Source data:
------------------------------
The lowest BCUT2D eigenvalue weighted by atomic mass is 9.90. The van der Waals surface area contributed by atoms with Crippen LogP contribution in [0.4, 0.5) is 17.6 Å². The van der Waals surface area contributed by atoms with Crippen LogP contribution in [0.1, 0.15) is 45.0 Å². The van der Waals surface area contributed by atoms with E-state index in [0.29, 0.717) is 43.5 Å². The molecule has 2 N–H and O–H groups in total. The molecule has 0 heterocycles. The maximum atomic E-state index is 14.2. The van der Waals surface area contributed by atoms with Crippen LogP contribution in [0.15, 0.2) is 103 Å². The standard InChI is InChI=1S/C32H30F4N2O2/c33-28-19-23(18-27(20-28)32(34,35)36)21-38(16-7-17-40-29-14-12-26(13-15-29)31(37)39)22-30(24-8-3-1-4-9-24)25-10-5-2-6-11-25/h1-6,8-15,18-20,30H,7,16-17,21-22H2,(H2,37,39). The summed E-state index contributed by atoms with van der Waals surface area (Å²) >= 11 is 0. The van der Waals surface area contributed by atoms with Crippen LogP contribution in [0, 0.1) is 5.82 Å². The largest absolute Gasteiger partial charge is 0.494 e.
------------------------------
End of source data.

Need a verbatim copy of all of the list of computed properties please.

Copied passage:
The lowest BCUT2D eigenvalue weighted by atomic mass is 9.90. The van der Waals surface area contributed by atoms with Crippen LogP contribution in [0.4, 0.5) is 17.6 Å². The van der Waals surface area contributed by atoms with Crippen LogP contribution in [0.1, 0.15) is 45.0 Å². The van der Waals surface area contributed by atoms with E-state index in [0.29, 0.717) is 43.5 Å². The molecule has 2 N–H and O–H groups in total. The molecule has 0 heterocycles. The maximum atomic E-state index is 14.2. The van der Waals surface area contributed by atoms with Crippen LogP contribution in [0.15, 0.2) is 103 Å². The standard InChI is InChI=1S/C32H30F4N2O2/c33-28-19-23(18-27(20-28)32(34,35)36)21-38(16-7-17-40-29-14-12-26(13-15-29)31(37)39)22-30(24-8-3-1-4-9-24)25-10-5-2-6-11-25/h1-6,8-15,18-20,30H,7,16-17,21-22H2,(H2,37,39). The summed E-state index contributed by atoms with van der Waals surface area (Å²) >= 11 is 0. The van der Waals surface area contributed by atoms with Crippen LogP contribution in [0, 0.1) is 5.82 Å². The largest absolute Gasteiger partial charge is 0.494 e.